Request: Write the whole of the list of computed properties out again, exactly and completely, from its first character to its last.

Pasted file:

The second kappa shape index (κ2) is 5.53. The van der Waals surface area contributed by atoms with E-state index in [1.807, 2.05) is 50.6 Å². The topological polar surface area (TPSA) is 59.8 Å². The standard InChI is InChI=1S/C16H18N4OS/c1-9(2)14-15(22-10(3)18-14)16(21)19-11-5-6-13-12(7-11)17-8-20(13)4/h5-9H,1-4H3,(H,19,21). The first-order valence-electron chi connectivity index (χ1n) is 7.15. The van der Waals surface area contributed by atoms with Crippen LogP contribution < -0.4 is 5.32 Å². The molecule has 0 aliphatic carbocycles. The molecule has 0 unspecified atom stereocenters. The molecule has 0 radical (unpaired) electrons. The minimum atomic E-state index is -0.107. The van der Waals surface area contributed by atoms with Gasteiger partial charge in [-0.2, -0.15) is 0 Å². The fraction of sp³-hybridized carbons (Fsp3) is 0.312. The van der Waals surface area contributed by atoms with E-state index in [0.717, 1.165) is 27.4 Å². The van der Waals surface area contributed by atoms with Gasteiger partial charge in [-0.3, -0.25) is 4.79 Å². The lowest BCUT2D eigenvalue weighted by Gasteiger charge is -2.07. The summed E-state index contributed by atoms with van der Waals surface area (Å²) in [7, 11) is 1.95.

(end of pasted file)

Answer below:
The second kappa shape index (κ2) is 5.53. The van der Waals surface area contributed by atoms with E-state index in [1.807, 2.05) is 50.6 Å². The topological polar surface area (TPSA) is 59.8 Å². The standard InChI is InChI=1S/C16H18N4OS/c1-9(2)14-15(22-10(3)18-14)16(21)19-11-5-6-13-12(7-11)17-8-20(13)4/h5-9H,1-4H3,(H,19,21). The first-order valence-electron chi connectivity index (χ1n) is 7.15. The van der Waals surface area contributed by atoms with Crippen LogP contribution < -0.4 is 5.32 Å². The molecule has 0 aliphatic carbocycles. The molecule has 0 unspecified atom stereocenters. The molecule has 0 radical (unpaired) electrons. The minimum atomic E-state index is -0.107. The van der Waals surface area contributed by atoms with Gasteiger partial charge in [-0.2, -0.15) is 0 Å². The fraction of sp³-hybridized carbons (Fsp3) is 0.312. The van der Waals surface area contributed by atoms with E-state index in [0.717, 1.165) is 27.4 Å². The van der Waals surface area contributed by atoms with Gasteiger partial charge in [-0.3, -0.25) is 4.79 Å². The lowest BCUT2D eigenvalue weighted by Gasteiger charge is -2.07. The summed E-state index contributed by atoms with van der Waals surface area (Å²) in [7, 11) is 1.95.